Teams Finalize Rosters as Opening Day Nears

Boston Red Sox starting pitcher Daniel Bard

Spring training is where much of the early part of the infamous 1989 Major League is set. Even in Hollywood, fictitious Cleveland Indians manager Lou Brown had some tough roster decisions to make, using the method of placing a red tag inside the lockers of the players who didn’t make the team.

As for actual major league managers, now is that time for them. The season opens for most teams on Monday and organization leaders are finalizing their 25-man rosters. For some players on the bubble, they have earned a spot on their team’s roster. For others, they got their own version of the red tag, though they probably handled the news better than Rick “Wild Thing” Vaughn when he thought he was being cut.

Daniel Bard – Boston Red Sox Pitcher 

Boston Red Sox starting pitcher Daniel Bard
Boston Red Sox pitcher Daniel Bard before delivering a pitch against the Toronto Blue Jays at the Rogers Centre Tom Szczerbowski USA TODAY Sports

Daniel Bard is the victim of not only a deep bullpen, but also poor performance. After the disaster that was his attempted transition into a starting role early last year, he was sent down to AAA Pawtucket to retool in the bullpen. He never did figure it out in 2012 and his 6.75 ERA this spring shows he still has work to do, though some scouts have noted improvement over last year. With the Red Sox seemingly possessing bullpen depth, with the likes of Joel Hanrahan, Andrew Bailey, Junichi Tazawa, and Koji Uehara, they decided to start his year back at AA Portland in the hope he can regain the form that made him a dominant reliever in 2010.

Marlon Byrd – New York Mets Outfielder

The word for Marlon Byrd is major leaguer. Well, that’s two words, but you get the idea. The 35-year-old played his way on to the Mets’ roster after a very successful spring during which he hit .346/.375/.558 with eight doubles. Not bad for a guy who signed a minor league deal in the offseason and said he would retire if he didn’t make the opening day roster. He is viewing this opportunity as a last chance and it very well may be. There isn’t much of a market for a declining outfielder (.210/.243/.245 in 47 games in 2012 with the Red Sox and Chicago Cubs) with a performance-enhancing drug suspension in his recent past. Alas, he will probably be starting in right field at Citi Field on Monday.

Lyle Overbay – New York Yankees First Baseman

There was always a chance Lyle Overbay was going to make a major league roster. He signed a minor league contract in January with an invitation to spring training. That, however, was with the Red Sox. Until Tuesday. Later that day he was signed by the Yankees and immediately leapt to the top of their depth chart as the team’s top first baseman. It’s a telling decision that shows the dire straits in which the Yankees find themselves as they deal with injuries to Alex Rodriguez and Mark Teixeira. For the Yankees to pull from the scrap heap of a rebuilding Boston team by claiming a first baseman with waning power and a .241 batting average over the last three years shows how desperate they are for anything. Teixeira can’t recover soon enough.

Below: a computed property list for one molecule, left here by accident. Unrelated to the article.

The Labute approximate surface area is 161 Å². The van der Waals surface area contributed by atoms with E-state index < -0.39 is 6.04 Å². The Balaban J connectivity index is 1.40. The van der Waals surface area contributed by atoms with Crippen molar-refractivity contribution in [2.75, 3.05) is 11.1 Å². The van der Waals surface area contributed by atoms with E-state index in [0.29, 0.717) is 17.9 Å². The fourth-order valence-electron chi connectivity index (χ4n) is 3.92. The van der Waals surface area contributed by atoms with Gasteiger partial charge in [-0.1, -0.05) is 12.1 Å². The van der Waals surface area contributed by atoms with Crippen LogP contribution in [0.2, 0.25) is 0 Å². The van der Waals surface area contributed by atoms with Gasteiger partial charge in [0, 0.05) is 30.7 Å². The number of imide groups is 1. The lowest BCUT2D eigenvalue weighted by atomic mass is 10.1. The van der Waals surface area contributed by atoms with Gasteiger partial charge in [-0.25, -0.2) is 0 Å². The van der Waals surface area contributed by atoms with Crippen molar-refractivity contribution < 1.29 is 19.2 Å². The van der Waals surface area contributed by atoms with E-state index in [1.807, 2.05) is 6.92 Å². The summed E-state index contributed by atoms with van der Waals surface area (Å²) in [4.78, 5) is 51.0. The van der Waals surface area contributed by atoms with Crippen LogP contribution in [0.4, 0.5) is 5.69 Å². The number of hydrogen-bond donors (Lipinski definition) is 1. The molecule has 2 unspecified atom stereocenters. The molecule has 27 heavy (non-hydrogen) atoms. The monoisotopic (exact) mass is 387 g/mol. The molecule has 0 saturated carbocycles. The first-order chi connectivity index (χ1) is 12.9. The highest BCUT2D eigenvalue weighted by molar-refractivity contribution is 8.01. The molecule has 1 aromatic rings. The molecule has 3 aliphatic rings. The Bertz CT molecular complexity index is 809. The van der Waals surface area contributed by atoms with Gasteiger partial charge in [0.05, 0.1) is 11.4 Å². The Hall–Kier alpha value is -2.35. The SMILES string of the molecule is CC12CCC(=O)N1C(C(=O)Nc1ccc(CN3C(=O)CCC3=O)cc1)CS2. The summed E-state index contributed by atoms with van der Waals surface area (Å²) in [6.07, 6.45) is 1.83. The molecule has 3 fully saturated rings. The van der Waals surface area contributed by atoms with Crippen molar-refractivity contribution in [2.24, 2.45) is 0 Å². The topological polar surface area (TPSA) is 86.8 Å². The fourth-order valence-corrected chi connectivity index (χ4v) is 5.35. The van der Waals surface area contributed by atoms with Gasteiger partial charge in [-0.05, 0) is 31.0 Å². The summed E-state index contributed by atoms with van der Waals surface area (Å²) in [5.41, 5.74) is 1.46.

Bruce Rondon – Detroit Tigers Closer

Heading into the spring, Bruce Rondon was set up to be the Tigers’ new closer. The young fireballer has all the tools to be an effective ninth inning man, but that day will have to wait. Rondon was optioned to AAA Toledo to hone his skills there. He had only pitched eight innings above AA in his career and it showed this spring. Rondon struggled early and often in spring training, wrestling with command of his pitches and his control. By the time March was over he finished with a 5.84 ERA in 12 innings and issued 9 walks. He did strike out 19. Now that Rondon will start in the minors, the Tigers will be left with the always risky closer by committee featuring a rotation that could include Joaquin Benoit, Phil Coke, Octavio Dotel, and Al Alburquerque.

Miguel Tejada – Kansas City Royals Infielder

Former American League MVP Miguel Tejada found himself just fighting to make a major league roster, but found his home in Kansas City. The Royals are keeping Tejada as a utility infielder. It’s a far cry from when he was the center of the Oakland Athletics’ lineups in the early 2000s, but it’s still a job. Last year he failed to make the Baltimore Orioles’ roster and played with AAA Norfolk for a couple months before requesting his release. But, with a successful appearance in the World Baseball Classic, in which he hit .316 in 7 games for the Dominican Republic, and a solid spring with the Royals, going .353/.371/.471 in 15 games, he’s earned himself another shot in the majors.

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Tony Consiglio
Tony Consiglio is a lifelong baseball fan and has worked for television and radio stations throughout New England. !function(d,s,id){var js,fjs=d.getElementsByTagName(s)[0],p=/^http:/.test(d.location)?'http':'https';if(!d.getElementById(id)){js=d.createElement(s);;js.src=p+'://';fjs.parentNode.insertBefore(js,fjs);}}(document, 'script', 'twitter-wjs');